@ejwme, we’re just talking. Have you noticed that pretty much all of the threads on the board eventually wander off into some arbitrary direction? We’re like that.
Anyway, I took another look at the photo and I’ve decided that this is actually a family portrait. The fellow in the middle is the father, the woman on the left is his wife. The rest are their children. Also, his bike is the only that appears to have a ringer; clearly the leader. (I won’t speculate on the somewhat creepy doctoring of the daughter’s eyes.) Sorry, no aliens here, move along.
As for the other sub-thread: I keep wanting to go to the Home Depot to buy a can of spray-paint. Then I want to go out and start tagging all these road hazards that I keep running into (and don’t always remember). I’m pretty sure I could go through a couple of cans of safety-yellow or orange in a week or less. That would be guerrilla to me.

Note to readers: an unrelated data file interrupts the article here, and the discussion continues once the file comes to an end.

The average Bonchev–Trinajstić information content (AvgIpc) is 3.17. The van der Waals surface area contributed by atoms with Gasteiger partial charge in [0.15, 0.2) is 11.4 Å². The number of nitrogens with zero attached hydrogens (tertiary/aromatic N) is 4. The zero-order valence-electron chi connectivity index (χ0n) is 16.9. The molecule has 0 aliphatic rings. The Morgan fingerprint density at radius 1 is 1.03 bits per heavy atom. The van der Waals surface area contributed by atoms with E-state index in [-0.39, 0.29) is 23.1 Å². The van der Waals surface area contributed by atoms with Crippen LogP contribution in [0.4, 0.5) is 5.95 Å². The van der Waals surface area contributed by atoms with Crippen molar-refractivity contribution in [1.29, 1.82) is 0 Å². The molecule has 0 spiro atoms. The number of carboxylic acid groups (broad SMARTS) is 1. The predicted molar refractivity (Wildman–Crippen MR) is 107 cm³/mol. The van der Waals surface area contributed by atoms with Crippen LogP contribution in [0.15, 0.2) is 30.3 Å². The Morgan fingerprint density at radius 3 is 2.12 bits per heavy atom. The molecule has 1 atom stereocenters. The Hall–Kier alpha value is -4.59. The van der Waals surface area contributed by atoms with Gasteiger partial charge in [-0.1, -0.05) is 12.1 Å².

After looking through a shit-ton of those photos I can tell you that they didn’t do much work in narrowing down the dates for the majority of the photos… some of them have a very wide date range that probably reflects the shooting career of the photographer.
Judging by the style of the hats, the number of buttons, the solid rubber buttons, and the leaves on the trees, my best guess is early June, 1903.
Someone should look at the EXIF tags and see for certain.
During the last trail cleanup (possibly earth day?) someone tagged all of the trail hazards along station square (killer roots anyone?)
I’m not suggesting any kind of geurrilla action as much as I’m suggesting a privately owned group that puts down legit lanes, so organizations like bikepgh didn’t have to deal with local gov’t to get a simple job done. Could be complicated…
Ahh, that was clean up people tagging the roots. I figured it was some city crew that went out there and did it. I was wondering why they didn’t just fix the crap instead of tagging all of the hazards.